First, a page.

Alternate Realities: Assassin’s Creed: Odyssey

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What game do we have this week?

There are a number of games that come out these days that are part of a series.  Red Dead Redemption, Bioshock, Watch Dogs, Thief… the list of games with sequels is long, but few have quite made it as long as Assassin’s Creed.  There are 11 games in the Assassin’s Creed pantheon.  The first one, released on 2007, was an action packed third-person game wherein you play an assassin getting rid of bad people.  It took place in the Middle East during the medieval period.  The second followed 2 years later, taking place in Italy around the time of Leonardo Da Vinci.  By the third installment, it fell off my radar, so I missed Brotherhood (2010) and Revelations (2011) but came back for the weirdly titled Assassin’s Creed III in 2012.  Weird only because it was now the 5th game bearing the title.  This took place during the start of our nation and was plagued by long talk-y bits and following people back and forth.  It seemed the developers lost the plot.  So when Assassin’s Creed IV: Black Flag came out in 2013, I was ready to ignore it again but was convinced by our good and dear friend Paul Roeber, to give it a shot.  It was great.  Still, in 2014, when Rogue and Unity came out, I ignored them.  Rogue offered a multiplayer functionality which I didn’t want to deal with in an Assassin’s Creed game and Unity did something else: set the game in France!  No thanks.  But then 2015 saw Syndicate, which takes place in 1880’s England; a place my soul feels very at home.  So when Origins was announced in 2017, I picked it up.  Another great game.  And then this last Thanksgiving, I snagged the latest installment, Odyssey to continue the story.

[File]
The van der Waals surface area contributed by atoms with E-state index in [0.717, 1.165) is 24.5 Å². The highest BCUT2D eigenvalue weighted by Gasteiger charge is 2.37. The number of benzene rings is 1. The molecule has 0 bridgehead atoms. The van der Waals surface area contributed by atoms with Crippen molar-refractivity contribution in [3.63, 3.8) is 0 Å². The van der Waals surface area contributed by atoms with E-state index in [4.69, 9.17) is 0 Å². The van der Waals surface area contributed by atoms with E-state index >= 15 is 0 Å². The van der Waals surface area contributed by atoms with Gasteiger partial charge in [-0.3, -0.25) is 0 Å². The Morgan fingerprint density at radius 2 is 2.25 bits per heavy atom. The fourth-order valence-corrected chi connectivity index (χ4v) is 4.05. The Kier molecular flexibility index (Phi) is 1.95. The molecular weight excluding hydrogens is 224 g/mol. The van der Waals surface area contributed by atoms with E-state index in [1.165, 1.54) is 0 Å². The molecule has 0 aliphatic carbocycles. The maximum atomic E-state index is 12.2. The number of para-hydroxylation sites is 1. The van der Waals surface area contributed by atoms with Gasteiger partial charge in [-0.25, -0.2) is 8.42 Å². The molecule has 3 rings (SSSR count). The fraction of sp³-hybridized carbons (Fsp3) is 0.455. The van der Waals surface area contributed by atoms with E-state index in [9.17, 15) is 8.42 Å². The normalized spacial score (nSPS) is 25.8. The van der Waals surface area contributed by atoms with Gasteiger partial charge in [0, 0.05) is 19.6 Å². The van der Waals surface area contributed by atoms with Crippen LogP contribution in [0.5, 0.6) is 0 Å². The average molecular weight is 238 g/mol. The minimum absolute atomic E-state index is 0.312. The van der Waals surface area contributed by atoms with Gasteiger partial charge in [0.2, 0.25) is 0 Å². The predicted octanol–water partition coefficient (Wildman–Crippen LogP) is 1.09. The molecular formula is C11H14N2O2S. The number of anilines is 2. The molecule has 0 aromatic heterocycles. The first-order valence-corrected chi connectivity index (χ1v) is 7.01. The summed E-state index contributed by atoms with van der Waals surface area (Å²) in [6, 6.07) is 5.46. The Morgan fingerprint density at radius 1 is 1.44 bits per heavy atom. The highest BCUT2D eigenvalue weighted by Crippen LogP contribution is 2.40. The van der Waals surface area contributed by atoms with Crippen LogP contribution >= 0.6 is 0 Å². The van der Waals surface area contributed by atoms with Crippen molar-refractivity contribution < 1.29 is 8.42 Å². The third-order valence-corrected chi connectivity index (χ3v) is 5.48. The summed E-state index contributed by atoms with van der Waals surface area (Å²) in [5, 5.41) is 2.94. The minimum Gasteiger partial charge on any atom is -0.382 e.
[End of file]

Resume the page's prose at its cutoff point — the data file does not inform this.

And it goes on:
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Yeah, you get the point…